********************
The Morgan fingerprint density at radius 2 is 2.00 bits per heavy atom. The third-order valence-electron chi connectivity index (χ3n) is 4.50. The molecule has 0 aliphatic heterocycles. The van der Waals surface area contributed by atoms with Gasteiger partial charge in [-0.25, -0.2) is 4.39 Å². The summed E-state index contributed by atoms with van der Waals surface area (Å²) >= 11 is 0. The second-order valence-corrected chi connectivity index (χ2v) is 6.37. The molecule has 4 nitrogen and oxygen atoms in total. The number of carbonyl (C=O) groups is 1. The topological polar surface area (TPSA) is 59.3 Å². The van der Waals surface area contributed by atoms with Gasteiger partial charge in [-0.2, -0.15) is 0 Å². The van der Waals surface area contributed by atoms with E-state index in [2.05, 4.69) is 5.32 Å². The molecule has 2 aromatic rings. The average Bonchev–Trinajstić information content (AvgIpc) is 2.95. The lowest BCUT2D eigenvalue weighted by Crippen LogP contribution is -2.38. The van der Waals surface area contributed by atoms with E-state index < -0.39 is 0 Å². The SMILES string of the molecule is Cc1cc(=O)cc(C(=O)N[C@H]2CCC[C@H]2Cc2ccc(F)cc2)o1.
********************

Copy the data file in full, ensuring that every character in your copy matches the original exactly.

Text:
The Morgan fingerprint density at radius 2 is 2.00 bits per heavy atom. The third-order valence-electron chi connectivity index (χ3n) is 4.50. The molecule has 0 aliphatic heterocycles. The van der Waals surface area contributed by atoms with Gasteiger partial charge in [-0.25, -0.2) is 4.39 Å². The summed E-state index contributed by atoms with van der Waals surface area (Å²) >= 11 is 0. The second-order valence-corrected chi connectivity index (χ2v) is 6.37. The molecule has 4 nitrogen and oxygen atoms in total. The number of carbonyl (C=O) groups is 1. The topological polar surface area (TPSA) is 59.3 Å². The van der Waals surface area contributed by atoms with Gasteiger partial charge in [-0.2, -0.15) is 0 Å². The van der Waals surface area contributed by atoms with E-state index in [2.05, 4.69) is 5.32 Å². The molecule has 2 aromatic rings. The average Bonchev–Trinajstić information content (AvgIpc) is 2.95. The lowest BCUT2D eigenvalue weighted by Crippen LogP contribution is -2.38. The van der Waals surface area contributed by atoms with E-state index < -0.39 is 0 Å². The SMILES string of the molecule is Cc1cc(=O)cc(C(=O)N[C@H]2CCC[C@H]2Cc2ccc(F)cc2)o1.